Copy and paste to WordPress

This guide to ‘copy and paste’ to WordPress pages clears up a few nuances that may leave you slightly confused as a WordPress editor.

It will help you to understand the complications of copying and pasting to WordPress.

A tutorial to WordPress login

How to use WordPress block editor

WordPress styles

The styles on a WordPress website are managed using WordPress themes and ‘stylesheets’. These include the font, spacing, links and text colour.

Using what we call stylesheets means that there is continuity across a WordPress website.

Within Appearance > Customize in WordPress, there are settings that will change colours and fonts across the whole website. Here is where you change the stylesheet.

The page editor gives the ability to change text colour too and people use the options here to make words stand out.

That can make the pages messy and disconnected from the rest of the design. It also adds unwanted code.

The ability to change text size has been scrapped since WordPress updated to the block editor. That protects the design of the page so it really is a good thing.

Try to at least keep some consistency if you use different colours on pages. Record the correct HEX code for each colour. You can use the HTML colour picker.

Copy and paste to WordPress

A problem can also arise when using copy and paste. The paste function transfers over unwanted formatting from the copied document.

Formatting, in this sense, is code that tells the viewing software how to display items. Like “color:blue; font-size:43pt;”.

The page doesn’t display as expected when format styles are copied over. It doesn’t appear to be in symmetry with the rest of the site. It might be the wrong colour, have unwanted gaps or line breaks.

Sometimes you can’t see what’s causing the problem in the page editor. That’s because it’s hidden within the HTML.

How to fix (most) formatting problems in WordPress

  • Hover over the heading/paragraph block that’s causing the problem.
  • Click the 3 dots to the right of the toolbar.
  • Click EDIT as HTML.

The block shows the HTML code and you’ll see the unwanted formatting tags, something like this:

<p style="color:red;font-family:verdana;">Need <strong>synonyms for symmetry</strong>? <br><br> Here's a list of <strong>similar words</strong> from our <strong>thesaurus</strong> that you can use instead.</p>

You’ll need to carefully remove the HTML tags. These tags are anything between < >.

The code for a HTML line break is <br>. You’ll have to take the whole thing out to bring the text up a line.

Once you’ve removed the formatting, change the block back to “Edit visually”.

WordPress notifies you if you’ve left code in the block.

Copy text without transferring formatting

Windows users will find NotePad via the Windows button – click the Windows button then use CONTROL-F to search for NotePad.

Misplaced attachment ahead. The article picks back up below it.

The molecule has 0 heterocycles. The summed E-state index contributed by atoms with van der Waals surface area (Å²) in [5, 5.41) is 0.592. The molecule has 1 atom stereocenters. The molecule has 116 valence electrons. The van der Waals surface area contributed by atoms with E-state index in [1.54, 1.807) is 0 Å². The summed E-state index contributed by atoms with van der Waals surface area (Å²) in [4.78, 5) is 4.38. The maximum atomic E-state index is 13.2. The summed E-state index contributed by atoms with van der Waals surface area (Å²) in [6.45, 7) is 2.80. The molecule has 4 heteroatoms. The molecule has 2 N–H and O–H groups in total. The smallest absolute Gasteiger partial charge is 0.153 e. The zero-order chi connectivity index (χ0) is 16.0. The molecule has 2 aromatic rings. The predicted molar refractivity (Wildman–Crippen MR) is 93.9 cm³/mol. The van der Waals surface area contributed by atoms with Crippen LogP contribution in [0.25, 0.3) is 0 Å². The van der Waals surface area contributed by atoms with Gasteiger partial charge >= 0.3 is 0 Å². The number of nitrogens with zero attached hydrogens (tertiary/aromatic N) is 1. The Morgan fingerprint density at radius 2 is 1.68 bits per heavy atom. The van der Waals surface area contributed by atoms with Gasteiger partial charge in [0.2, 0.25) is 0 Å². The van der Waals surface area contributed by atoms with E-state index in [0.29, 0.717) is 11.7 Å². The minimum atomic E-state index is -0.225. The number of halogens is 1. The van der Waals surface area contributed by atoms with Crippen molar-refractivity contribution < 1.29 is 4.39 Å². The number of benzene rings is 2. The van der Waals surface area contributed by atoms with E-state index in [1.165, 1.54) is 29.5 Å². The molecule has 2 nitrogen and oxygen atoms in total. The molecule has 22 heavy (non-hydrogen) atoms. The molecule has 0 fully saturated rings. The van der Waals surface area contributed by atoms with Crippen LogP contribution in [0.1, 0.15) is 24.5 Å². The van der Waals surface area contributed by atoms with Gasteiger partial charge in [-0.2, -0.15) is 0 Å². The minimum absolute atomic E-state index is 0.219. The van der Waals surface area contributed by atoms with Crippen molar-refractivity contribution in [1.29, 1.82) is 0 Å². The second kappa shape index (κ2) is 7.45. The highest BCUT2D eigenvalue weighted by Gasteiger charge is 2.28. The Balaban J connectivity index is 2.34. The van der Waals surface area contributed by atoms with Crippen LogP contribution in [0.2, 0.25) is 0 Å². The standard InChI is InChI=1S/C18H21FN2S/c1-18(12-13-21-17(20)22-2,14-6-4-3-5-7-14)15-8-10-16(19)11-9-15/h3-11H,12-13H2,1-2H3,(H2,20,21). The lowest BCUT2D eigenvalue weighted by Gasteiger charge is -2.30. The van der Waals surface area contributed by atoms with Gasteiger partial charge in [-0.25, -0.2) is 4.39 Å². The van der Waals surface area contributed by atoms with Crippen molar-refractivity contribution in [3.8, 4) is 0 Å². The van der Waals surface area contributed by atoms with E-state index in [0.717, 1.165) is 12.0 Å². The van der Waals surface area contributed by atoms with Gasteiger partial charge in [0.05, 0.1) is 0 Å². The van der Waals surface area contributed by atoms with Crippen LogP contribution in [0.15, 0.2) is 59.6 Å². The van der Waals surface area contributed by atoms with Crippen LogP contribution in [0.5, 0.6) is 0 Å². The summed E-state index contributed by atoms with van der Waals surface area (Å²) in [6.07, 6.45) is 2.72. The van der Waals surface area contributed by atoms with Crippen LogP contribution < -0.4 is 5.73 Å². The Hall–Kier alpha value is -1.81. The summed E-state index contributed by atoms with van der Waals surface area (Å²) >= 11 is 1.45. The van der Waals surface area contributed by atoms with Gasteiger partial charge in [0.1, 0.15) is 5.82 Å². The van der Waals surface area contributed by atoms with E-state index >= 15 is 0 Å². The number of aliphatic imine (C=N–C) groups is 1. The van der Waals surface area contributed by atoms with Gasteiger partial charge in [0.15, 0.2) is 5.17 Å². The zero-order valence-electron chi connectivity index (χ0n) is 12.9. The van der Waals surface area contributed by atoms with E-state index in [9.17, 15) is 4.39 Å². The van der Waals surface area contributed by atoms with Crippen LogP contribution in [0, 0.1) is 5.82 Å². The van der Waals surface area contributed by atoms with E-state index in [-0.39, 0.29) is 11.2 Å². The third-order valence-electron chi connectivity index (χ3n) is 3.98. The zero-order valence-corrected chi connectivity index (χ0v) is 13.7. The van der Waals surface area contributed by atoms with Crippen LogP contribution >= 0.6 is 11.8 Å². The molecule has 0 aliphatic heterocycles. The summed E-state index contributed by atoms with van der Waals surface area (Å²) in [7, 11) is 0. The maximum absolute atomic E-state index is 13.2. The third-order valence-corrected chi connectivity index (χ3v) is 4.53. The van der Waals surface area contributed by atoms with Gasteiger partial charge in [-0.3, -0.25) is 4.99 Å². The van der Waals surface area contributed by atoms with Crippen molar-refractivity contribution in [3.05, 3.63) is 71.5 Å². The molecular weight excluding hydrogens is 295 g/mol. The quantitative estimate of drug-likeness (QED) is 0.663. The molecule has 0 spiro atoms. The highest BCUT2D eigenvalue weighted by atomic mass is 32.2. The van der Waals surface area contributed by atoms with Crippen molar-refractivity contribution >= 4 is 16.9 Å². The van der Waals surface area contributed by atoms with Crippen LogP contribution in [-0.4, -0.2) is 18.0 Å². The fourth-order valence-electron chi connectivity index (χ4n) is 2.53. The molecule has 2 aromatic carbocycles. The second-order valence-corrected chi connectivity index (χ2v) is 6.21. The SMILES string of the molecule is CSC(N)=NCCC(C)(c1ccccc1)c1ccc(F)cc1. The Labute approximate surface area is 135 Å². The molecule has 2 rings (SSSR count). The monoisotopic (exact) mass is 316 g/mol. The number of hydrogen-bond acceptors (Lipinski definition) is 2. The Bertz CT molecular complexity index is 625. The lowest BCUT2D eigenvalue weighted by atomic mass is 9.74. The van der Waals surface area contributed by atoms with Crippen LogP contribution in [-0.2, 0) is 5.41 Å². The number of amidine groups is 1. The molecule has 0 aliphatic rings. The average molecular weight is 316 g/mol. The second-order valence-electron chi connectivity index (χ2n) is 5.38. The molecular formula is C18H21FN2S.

TextEdit is the Mac alternative to NotePad. Choose ‘Plain Text’ (Format > Make Plain Text) so that no styles are copied over on pasting.

NotePad and TextEdit strip the formatting from any text that you paste, producing clean text.

Now you can copy and paste that text back to WordPress.

Copy and paste text to a WordPress page

Use the plain text shortcut in WordPress to paste the text onto the page.

All you need to do is use ctrl+shift+V or command+shift+V to paste the text into a new paragraph block.

Paste text to WordPress via a plain text editor

Paste the text into a plain text editor to strip the formatting before you copy it again.

  • Copy all the text from the original text editor.
  • Open NotePad or TextEdit.
  • Paste the text into a new document.
  • Continuing in NotePad select all of the text (ctrl+A or command+A).
  • Copy it (ctrl+C or command+C).
  • Go to WordPress put your cursor into a new paragraph block.
  • Paste the text (ctrl+P or command+P).

The text will be free of unwanted text formatting. Hurray!

Private visibility in WordPress

Write articles directly within WordPress to avoid bringing unwanted formatting over.

The ‘private’ option enables you to write a draft page. That way, you avoid publishing it to a live site before it’s complete.

To save as a private draft, using the WordPress block editor:

  • Whilst in edit mode on the post/page draft hit the black cog (top right) which reveals the document/block options in a sidebar.
  • Hit the ‘Document’ tab.
  • Under ‘Status & visibility’ you’ll find the visibility option, probably set to ‘Public’. Hit that ‘Public’ link.
  • Now choose ‘Private’.

The article will save when you hit UPDATE but will not be published onto the live website/blog.

On a post that has already published, you can follow the same steps to make it private.

The Visibility menu also allows you to password protect the post.

To schedule posts for a release date in the future or change the date on a current post click the date next to the word Publish.

Changing a date is particularly useful if you are modernising an out of date post.

Let me know in the comments if you have any other formatting problems in WordPress. I’ll try to help you to fix them.

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